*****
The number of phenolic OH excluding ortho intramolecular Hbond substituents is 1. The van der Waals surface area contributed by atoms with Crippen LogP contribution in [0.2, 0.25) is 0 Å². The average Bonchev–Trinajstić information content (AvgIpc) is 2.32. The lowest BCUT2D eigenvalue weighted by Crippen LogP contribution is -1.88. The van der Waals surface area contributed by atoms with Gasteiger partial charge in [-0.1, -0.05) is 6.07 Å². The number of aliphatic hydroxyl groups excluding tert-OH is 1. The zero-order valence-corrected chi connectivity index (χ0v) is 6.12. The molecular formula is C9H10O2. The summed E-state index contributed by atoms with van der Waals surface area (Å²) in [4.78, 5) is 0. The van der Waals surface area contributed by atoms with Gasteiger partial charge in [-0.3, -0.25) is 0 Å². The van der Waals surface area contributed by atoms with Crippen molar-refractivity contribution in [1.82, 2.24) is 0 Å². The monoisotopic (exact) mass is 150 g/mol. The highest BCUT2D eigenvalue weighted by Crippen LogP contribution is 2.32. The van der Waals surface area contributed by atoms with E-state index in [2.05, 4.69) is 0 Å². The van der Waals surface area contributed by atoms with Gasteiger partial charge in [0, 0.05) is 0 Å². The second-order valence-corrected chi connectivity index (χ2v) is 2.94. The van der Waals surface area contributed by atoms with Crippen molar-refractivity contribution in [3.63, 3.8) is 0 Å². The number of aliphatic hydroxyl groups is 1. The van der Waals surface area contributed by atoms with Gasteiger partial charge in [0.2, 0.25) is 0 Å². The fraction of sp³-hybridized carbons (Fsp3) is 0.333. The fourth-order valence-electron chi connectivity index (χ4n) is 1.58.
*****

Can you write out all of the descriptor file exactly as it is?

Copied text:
The number of phenolic OH excluding ortho intramolecular Hbond substituents is 1. The van der Waals surface area contributed by atoms with Crippen LogP contribution in [0.2, 0.25) is 0 Å². The average Bonchev–Trinajstić information content (AvgIpc) is 2.32. The lowest BCUT2D eigenvalue weighted by Crippen LogP contribution is -1.88. The van der Waals surface area contributed by atoms with Gasteiger partial charge in [-0.1, -0.05) is 6.07 Å². The number of aliphatic hydroxyl groups excluding tert-OH is 1. The zero-order valence-corrected chi connectivity index (χ0v) is 6.12. The molecular formula is C9H10O2. The summed E-state index contributed by atoms with van der Waals surface area (Å²) in [4.78, 5) is 0. The van der Waals surface area contributed by atoms with Gasteiger partial charge in [-0.3, -0.25) is 0 Å². The van der Waals surface area contributed by atoms with Crippen molar-refractivity contribution in [1.82, 2.24) is 0 Å². The monoisotopic (exact) mass is 150 g/mol. The highest BCUT2D eigenvalue weighted by Crippen LogP contribution is 2.32. The van der Waals surface area contributed by atoms with E-state index in [2.05, 4.69) is 0 Å². The van der Waals surface area contributed by atoms with Gasteiger partial charge in [0, 0.05) is 0 Å². The second-order valence-corrected chi connectivity index (χ2v) is 2.94. The van der Waals surface area contributed by atoms with Crippen molar-refractivity contribution in [3.63, 3.8) is 0 Å². The number of aliphatic hydroxyl groups is 1. The van der Waals surface area contributed by atoms with Gasteiger partial charge in [0.2, 0.25) is 0 Å². The fraction of sp³-hybridized carbons (Fsp3) is 0.333. The fourth-order valence-electron chi connectivity index (χ4n) is 1.58.